Last Thursday, Baker Boy came out to play in the Scotsman's kitchen.
Thanksgiving dinner is an ordeal – even more challenging than bacon noodley things – so luckily, we had some help this year from the Midden's sisters, the Bird and the Hen. Here's a peek at the massive feast we attempted last Thursday.
The Bird got to work stuffing...well, the bird. Stuffing is my favorite Thanksgiving dish, and this was my first time tasting her recipe. It is now officially my favorite – I mean, in addition to bread crumbs, onions, and celery, you've got pecans, dried cherries, apples, ground sausage, and port. How can you go wrong?
The Hen makes the best, stickiest, gooiest pecan pie this side of...um, wherever the other side is. We also tried a new sweet potato recipe, with a brown sugar and pecan topping. Pecans were apparently a running theme in our meal.
And me? I got to work on the centerpiece, the big dish, the one dish everyone thinks of when they think Thanksgiving...a green salad.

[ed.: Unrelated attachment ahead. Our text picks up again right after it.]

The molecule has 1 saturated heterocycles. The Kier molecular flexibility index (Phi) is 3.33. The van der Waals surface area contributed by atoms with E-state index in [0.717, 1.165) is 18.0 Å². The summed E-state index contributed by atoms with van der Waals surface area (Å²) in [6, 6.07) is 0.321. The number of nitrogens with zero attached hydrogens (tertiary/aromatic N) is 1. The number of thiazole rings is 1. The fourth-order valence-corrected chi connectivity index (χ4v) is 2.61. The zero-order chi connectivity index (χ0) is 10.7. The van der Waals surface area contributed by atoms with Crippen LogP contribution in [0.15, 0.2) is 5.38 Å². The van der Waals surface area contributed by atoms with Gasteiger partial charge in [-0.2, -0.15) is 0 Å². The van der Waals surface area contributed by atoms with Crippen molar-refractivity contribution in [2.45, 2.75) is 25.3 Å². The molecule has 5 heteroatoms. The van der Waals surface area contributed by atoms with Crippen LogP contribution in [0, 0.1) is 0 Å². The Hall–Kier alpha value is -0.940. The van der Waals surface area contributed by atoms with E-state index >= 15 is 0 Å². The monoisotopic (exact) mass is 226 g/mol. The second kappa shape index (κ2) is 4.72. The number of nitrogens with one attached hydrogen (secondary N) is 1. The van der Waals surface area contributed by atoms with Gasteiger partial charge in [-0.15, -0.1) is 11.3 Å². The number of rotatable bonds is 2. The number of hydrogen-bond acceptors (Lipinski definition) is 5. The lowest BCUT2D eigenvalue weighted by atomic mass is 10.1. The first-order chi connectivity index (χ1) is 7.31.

Okay, maybe that's not drool-worthy. But The Hen did bring some pomegranates, so I used the juice to make a tasty dressing with olive oil, lemon juice, cumin, and coriander, then tossed the seeds right into the salad.
Speaking of dishes that'll make you slobber, let me tell you about these brussel sprouts. No, really. I insisted for most of my life that brussel sprouts tasted about as good as stinky gym socks, but cooked this way it's a whole other story – browned in butter, then mixed with white beans, pecorino romano cheese, and lots of garlic.
All the usual suspects were included, like homemade cranberry sauce, buns, mashed potatoes and gravy, and corn pudding. And the Scotsman put together an oyster dressing (recipe courtesy of Court of Two Sisters) that was outstanding.
And of course, the turkey! Our 18 pounder was basted in butter, then tawny port to give him a nice, glossy brown color.
Here's the spread, both on the table and the bar behind it. (Notice the lack of plates? We didn't until we sat down to eat.)
We tucked in and did a fairly good job, eating our way through maybe one third of our formidable opponent. The remains were a tight squeeze in the fridge, and the sink disposal apparently gorged a bit too much.
But by the time all was clean and sparkling, and we'd taken a walk to settle our bellies, we were ready to stuff ourselves again with several sticks of butter and cups of sugar disguised as pumpkin, cherry, and pecan pies, along with our previous hit – apple cake in an iron skillet.
In the spirit of the holidays, the Scotsman passed the job of scoring the meal onto someone else. The verdict?